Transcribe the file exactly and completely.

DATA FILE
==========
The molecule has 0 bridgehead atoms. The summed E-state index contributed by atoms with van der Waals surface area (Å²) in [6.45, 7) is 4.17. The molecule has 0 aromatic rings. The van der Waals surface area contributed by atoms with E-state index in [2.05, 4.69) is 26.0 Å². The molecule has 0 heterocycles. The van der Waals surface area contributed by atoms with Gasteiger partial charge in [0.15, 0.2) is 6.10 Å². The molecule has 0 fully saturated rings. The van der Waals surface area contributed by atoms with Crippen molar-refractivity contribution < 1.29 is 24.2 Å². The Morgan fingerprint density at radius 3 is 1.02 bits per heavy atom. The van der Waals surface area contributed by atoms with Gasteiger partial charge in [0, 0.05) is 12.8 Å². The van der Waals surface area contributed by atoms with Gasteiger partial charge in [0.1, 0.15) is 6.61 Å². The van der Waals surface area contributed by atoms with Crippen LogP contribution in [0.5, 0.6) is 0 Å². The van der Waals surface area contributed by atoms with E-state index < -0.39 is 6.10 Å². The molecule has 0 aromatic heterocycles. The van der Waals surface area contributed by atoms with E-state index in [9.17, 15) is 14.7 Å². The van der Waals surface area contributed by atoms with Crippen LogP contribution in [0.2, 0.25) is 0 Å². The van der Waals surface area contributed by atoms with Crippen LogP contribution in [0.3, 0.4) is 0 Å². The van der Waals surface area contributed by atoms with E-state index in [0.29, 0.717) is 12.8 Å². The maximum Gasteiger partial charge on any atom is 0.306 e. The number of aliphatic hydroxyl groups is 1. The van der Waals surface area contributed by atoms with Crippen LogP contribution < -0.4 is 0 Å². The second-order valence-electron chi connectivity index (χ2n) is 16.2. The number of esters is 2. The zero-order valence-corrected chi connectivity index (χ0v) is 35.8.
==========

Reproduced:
The molecule has 0 bridgehead atoms. The summed E-state index contributed by atoms with van der Waals surface area (Å²) in [6.45, 7) is 4.17. The molecule has 0 aromatic rings. The van der Waals surface area contributed by atoms with E-state index in [2.05, 4.69) is 26.0 Å². The molecule has 0 heterocycles. The van der Waals surface area contributed by atoms with Gasteiger partial charge in [0.15, 0.2) is 6.10 Å². The molecule has 0 fully saturated rings. The van der Waals surface area contributed by atoms with Crippen molar-refractivity contribution < 1.29 is 24.2 Å². The Morgan fingerprint density at radius 3 is 1.02 bits per heavy atom. The van der Waals surface area contributed by atoms with Gasteiger partial charge in [0, 0.05) is 12.8 Å². The van der Waals surface area contributed by atoms with Gasteiger partial charge in [0.1, 0.15) is 6.61 Å². The van der Waals surface area contributed by atoms with Crippen LogP contribution in [0.5, 0.6) is 0 Å². The van der Waals surface area contributed by atoms with E-state index < -0.39 is 6.10 Å². The molecule has 0 aromatic heterocycles. The van der Waals surface area contributed by atoms with E-state index in [9.17, 15) is 14.7 Å². The van der Waals surface area contributed by atoms with Crippen LogP contribution in [0.2, 0.25) is 0 Å². The van der Waals surface area contributed by atoms with Crippen LogP contribution in [0.3, 0.4) is 0 Å². The van der Waals surface area contributed by atoms with E-state index in [0.29, 0.717) is 12.8 Å². The maximum Gasteiger partial charge on any atom is 0.306 e. The number of aliphatic hydroxyl groups is 1. The van der Waals surface area contributed by atoms with Crippen LogP contribution < -0.4 is 0 Å². The second-order valence-electron chi connectivity index (χ2n) is 16.2. The number of esters is 2. The zero-order valence-corrected chi connectivity index (χ0v) is 35.8.